The recent quote from JK Rowling on the fact that she regrets Ron and Hermione ending up together and getting married at the end of her Harry Potter books have caused an internet frenzy of comments, tweets, and articles (much like this one), some with viewpoints that agree with Rowling’s now “distanced view”. If you hadn’t heard (which considering the amount of coverage it is getting I am sure you have), Rowling believes that Harry and Hermione would have made much more sense as a couple and that Ron and Hermione’s fictional marriage together would need some serious marriage counselling for it to last.
The quote which was published in the Sunday Times is below:
“I wrote the Hermione/Ron relationship as a form of wish fulfilment. That’s how it was conceived, really. For reasons that have very little to do with literature and far more to do with me clinging to the plot as I first imagined it, Hermione ended up with Ron.
I know, I’m sorry. I can hear the rage and fury it might cause some fans, but if I’m absolutely honest, distance has given me perspective on that. It was a choice I made for very personal reasons, not for reasons of credibility. Am I breaking people’s hearts by saying this? I hope not.”
Now, I am all for authors having opinions on their characters, I mean they are their characters, but I think there comes a time when a writer should actually keep their opinions out of the public forum and let their original works speak for themselves.
Speaking out about characters and regrets with where you took the story are all very well and I imagine personally satisfying years after the books have been published, but where does that leave the reader?
The author is the only real authority on the imaginary world that they have created and by doing a public 180 on one of the key parts of the storyline leaves the reader and future readers wondering what on earth is going on and wondering about the integrity and the solidity of the story.
Also, the fact that, unlike in other popular books where fans like to debate who characters should have ended up with (see The Hunger Games, Twilight, The Mortal Instruments etc.), there was never any hint of a love triangle between Harry, Ron and Hermione. All of the trappings in terms of romantic entanglements led to Ron and Hermione, with Hermione fashioning herself as a pretty good wingman for Harry, encouraging him to date Cho Chang and then Ron’s sister Ginny. So for a Harry and Hermione hook-up, the series would need a serious re-haul.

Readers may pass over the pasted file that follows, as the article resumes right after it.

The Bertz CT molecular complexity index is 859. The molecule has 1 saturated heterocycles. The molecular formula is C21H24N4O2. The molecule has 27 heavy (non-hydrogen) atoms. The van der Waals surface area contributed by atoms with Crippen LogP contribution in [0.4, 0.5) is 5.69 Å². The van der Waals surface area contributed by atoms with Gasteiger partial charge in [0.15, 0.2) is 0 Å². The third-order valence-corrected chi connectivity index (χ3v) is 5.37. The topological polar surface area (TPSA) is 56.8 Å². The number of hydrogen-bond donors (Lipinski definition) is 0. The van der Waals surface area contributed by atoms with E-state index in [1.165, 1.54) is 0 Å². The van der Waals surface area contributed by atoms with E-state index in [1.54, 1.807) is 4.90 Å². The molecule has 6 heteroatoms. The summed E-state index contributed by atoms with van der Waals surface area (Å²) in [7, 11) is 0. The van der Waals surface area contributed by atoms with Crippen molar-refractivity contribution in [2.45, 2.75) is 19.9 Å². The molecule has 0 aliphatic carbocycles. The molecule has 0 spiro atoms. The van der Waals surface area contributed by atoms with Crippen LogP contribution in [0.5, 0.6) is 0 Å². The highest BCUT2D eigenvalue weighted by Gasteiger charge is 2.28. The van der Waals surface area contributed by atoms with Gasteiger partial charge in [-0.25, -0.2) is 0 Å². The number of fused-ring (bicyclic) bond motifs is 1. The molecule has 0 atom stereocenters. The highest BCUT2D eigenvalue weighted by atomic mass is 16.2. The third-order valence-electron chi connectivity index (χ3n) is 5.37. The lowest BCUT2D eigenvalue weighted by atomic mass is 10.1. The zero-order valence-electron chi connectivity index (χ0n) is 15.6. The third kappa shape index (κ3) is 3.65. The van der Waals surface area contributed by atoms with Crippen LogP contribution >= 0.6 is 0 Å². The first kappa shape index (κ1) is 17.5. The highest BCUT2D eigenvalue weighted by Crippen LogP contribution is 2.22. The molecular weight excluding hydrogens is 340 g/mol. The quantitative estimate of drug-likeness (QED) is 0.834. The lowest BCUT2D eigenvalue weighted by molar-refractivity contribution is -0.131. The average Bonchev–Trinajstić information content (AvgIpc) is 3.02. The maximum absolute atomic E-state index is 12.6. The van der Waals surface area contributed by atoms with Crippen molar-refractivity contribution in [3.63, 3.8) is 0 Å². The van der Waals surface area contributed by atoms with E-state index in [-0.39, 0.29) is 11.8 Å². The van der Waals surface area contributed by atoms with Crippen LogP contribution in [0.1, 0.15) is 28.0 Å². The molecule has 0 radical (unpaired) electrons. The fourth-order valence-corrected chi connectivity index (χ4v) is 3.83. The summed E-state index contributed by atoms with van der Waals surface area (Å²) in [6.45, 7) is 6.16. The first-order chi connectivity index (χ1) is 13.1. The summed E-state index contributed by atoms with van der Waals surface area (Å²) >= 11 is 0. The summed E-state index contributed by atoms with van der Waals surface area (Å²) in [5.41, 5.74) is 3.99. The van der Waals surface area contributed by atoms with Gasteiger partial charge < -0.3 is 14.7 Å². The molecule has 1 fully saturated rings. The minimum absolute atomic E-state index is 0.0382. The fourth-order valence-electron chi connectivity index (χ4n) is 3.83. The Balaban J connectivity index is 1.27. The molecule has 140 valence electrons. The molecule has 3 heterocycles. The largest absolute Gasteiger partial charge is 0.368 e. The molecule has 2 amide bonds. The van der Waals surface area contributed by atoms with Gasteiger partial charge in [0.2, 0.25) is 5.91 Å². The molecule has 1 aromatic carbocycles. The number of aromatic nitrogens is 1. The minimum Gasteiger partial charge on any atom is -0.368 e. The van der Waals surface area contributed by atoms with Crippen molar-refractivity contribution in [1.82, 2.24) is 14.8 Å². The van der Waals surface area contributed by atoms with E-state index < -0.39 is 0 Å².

I am not saying I don’t like the idea of Harry and Hermione. In some ways they are very similar but the Ron and Hermione match works just fine as it is…even if it was some kind of misguided “wish fulfilment”. Plus, it is fiction. The romantic matches don’t have to have real world credibility. The fact is, as a reader, I want to enjoy what is on the written page not wonder if the writer messed up and spend the whole time analysing the books from that perspective.
This is not the first time that Rowling has spoken out about her characters and given them new twists. Her gay Dumbledore bombshell that she dropped back in 2007 was not really a bombshell. It was just a shame that she didn’t write it into the book series as it is a pretty great idea and would have given a whole new depth to his character.
When you reread the Harry Potter series now, instead of it seeming like the cohesive fantasy world with an exciting storyline that it is – if you take Rowling’s regrets and comments into consideration – you will be reading a patchy piece of fiction that lacks credible relationships and characters. If the author of the series doesn’t even believe it, why should we?
Once a book is published it is up to the reader to interpret it how they will, and it is only by the author respecting and allowing this freedom that their work is likely to be fully and imaginatively enjoyed for years after its creation. As Rowling’s comments are an excerpt from a full interview to be published on 7th February in Wonderland, the motivation around making them is currently unclear but by dragging her characters out of the original text to accompany her in a drive to remain in the public eye, and presumably to ensure her longevity as an author, she is, ironically, at risk of damaging the legacy she has built to date. This may sound a bit harsh, but when you bring something like this up in an interview, whether it is a moment of honesty or not, you know that it will create massive waves of publicity and your fans will take everything you say to heart and it will indeed impact how they and future readers will look at your creation.